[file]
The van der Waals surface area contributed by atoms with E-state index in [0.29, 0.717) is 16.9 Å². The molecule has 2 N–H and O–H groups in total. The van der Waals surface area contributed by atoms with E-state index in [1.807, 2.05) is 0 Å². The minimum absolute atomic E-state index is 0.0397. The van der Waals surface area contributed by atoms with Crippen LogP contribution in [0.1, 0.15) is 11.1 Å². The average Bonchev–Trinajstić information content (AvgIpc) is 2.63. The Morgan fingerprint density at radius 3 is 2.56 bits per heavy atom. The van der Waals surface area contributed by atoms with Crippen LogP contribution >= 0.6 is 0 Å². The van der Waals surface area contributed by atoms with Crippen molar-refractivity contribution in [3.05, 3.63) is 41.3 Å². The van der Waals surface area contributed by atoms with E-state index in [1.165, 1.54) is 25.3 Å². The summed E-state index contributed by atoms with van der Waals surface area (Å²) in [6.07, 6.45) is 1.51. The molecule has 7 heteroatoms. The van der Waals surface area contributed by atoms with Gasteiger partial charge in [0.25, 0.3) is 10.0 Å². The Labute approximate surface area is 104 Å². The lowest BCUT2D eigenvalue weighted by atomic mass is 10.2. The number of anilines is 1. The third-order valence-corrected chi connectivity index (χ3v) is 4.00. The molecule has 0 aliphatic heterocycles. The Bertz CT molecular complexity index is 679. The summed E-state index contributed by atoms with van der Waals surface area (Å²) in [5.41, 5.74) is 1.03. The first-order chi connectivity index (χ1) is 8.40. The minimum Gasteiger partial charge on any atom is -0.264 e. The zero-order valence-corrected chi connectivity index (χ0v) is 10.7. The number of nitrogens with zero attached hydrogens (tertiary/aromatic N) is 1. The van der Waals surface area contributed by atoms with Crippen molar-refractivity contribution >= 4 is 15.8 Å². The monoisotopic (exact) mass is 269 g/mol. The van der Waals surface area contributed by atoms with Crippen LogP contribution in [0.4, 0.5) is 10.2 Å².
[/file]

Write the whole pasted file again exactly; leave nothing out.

The van der Waals surface area contributed by atoms with E-state index in [0.29, 0.717) is 16.9 Å². The molecule has 2 N–H and O–H groups in total. The van der Waals surface area contributed by atoms with E-state index in [1.807, 2.05) is 0 Å². The minimum absolute atomic E-state index is 0.0397. The van der Waals surface area contributed by atoms with Crippen LogP contribution in [0.1, 0.15) is 11.1 Å². The average Bonchev–Trinajstić information content (AvgIpc) is 2.63. The Morgan fingerprint density at radius 3 is 2.56 bits per heavy atom. The van der Waals surface area contributed by atoms with Crippen LogP contribution >= 0.6 is 0 Å². The van der Waals surface area contributed by atoms with Crippen molar-refractivity contribution in [3.05, 3.63) is 41.3 Å². The van der Waals surface area contributed by atoms with E-state index in [1.165, 1.54) is 25.3 Å². The summed E-state index contributed by atoms with van der Waals surface area (Å²) in [6.07, 6.45) is 1.51. The molecule has 7 heteroatoms. The van der Waals surface area contributed by atoms with Gasteiger partial charge in [0.25, 0.3) is 10.0 Å². The Labute approximate surface area is 104 Å². The lowest BCUT2D eigenvalue weighted by atomic mass is 10.2. The number of anilines is 1. The third-order valence-corrected chi connectivity index (χ3v) is 4.00. The molecule has 0 aliphatic heterocycles. The Bertz CT molecular complexity index is 679. The summed E-state index contributed by atoms with van der Waals surface area (Å²) in [5.41, 5.74) is 1.03. The first-order chi connectivity index (χ1) is 8.40. The minimum Gasteiger partial charge on any atom is -0.264 e. The zero-order valence-corrected chi connectivity index (χ0v) is 10.7. The number of nitrogens with zero attached hydrogens (tertiary/aromatic N) is 1. The van der Waals surface area contributed by atoms with Crippen molar-refractivity contribution >= 4 is 15.8 Å². The monoisotopic (exact) mass is 269 g/mol. The van der Waals surface area contributed by atoms with Crippen LogP contribution in [0.4, 0.5) is 10.2 Å².